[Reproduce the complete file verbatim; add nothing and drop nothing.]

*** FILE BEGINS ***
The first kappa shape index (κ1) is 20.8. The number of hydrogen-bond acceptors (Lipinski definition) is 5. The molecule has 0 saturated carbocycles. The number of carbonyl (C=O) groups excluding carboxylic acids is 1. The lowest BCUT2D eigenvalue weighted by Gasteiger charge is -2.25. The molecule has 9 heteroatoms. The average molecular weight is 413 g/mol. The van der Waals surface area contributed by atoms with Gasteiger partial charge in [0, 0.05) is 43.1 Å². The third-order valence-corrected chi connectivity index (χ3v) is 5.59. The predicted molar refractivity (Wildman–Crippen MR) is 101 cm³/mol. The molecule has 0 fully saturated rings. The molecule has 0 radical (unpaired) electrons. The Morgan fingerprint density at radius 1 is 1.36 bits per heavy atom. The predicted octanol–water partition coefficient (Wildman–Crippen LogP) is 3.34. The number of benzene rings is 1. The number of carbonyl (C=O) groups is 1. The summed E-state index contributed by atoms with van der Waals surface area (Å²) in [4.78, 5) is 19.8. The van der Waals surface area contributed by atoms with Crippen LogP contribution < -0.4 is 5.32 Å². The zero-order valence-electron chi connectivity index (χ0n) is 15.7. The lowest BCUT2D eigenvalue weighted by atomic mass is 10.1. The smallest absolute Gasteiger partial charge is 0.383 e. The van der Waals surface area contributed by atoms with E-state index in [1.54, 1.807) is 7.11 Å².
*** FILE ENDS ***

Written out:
The first kappa shape index (κ1) is 20.8. The number of hydrogen-bond acceptors (Lipinski definition) is 5. The molecule has 0 saturated carbocycles. The number of carbonyl (C=O) groups excluding carboxylic acids is 1. The lowest BCUT2D eigenvalue weighted by Gasteiger charge is -2.25. The molecule has 9 heteroatoms. The average molecular weight is 413 g/mol. The van der Waals surface area contributed by atoms with Gasteiger partial charge in [0, 0.05) is 43.1 Å². The third-order valence-corrected chi connectivity index (χ3v) is 5.59. The predicted molar refractivity (Wildman–Crippen MR) is 101 cm³/mol. The molecule has 0 fully saturated rings. The molecule has 0 radical (unpaired) electrons. The Morgan fingerprint density at radius 1 is 1.36 bits per heavy atom. The predicted octanol–water partition coefficient (Wildman–Crippen LogP) is 3.34. The number of benzene rings is 1. The number of carbonyl (C=O) groups is 1. The summed E-state index contributed by atoms with van der Waals surface area (Å²) in [4.78, 5) is 19.8. The van der Waals surface area contributed by atoms with Crippen LogP contribution < -0.4 is 5.32 Å². The zero-order valence-electron chi connectivity index (χ0n) is 15.7. The lowest BCUT2D eigenvalue weighted by atomic mass is 10.1. The smallest absolute Gasteiger partial charge is 0.383 e. The van der Waals surface area contributed by atoms with E-state index in [1.54, 1.807) is 7.11 Å².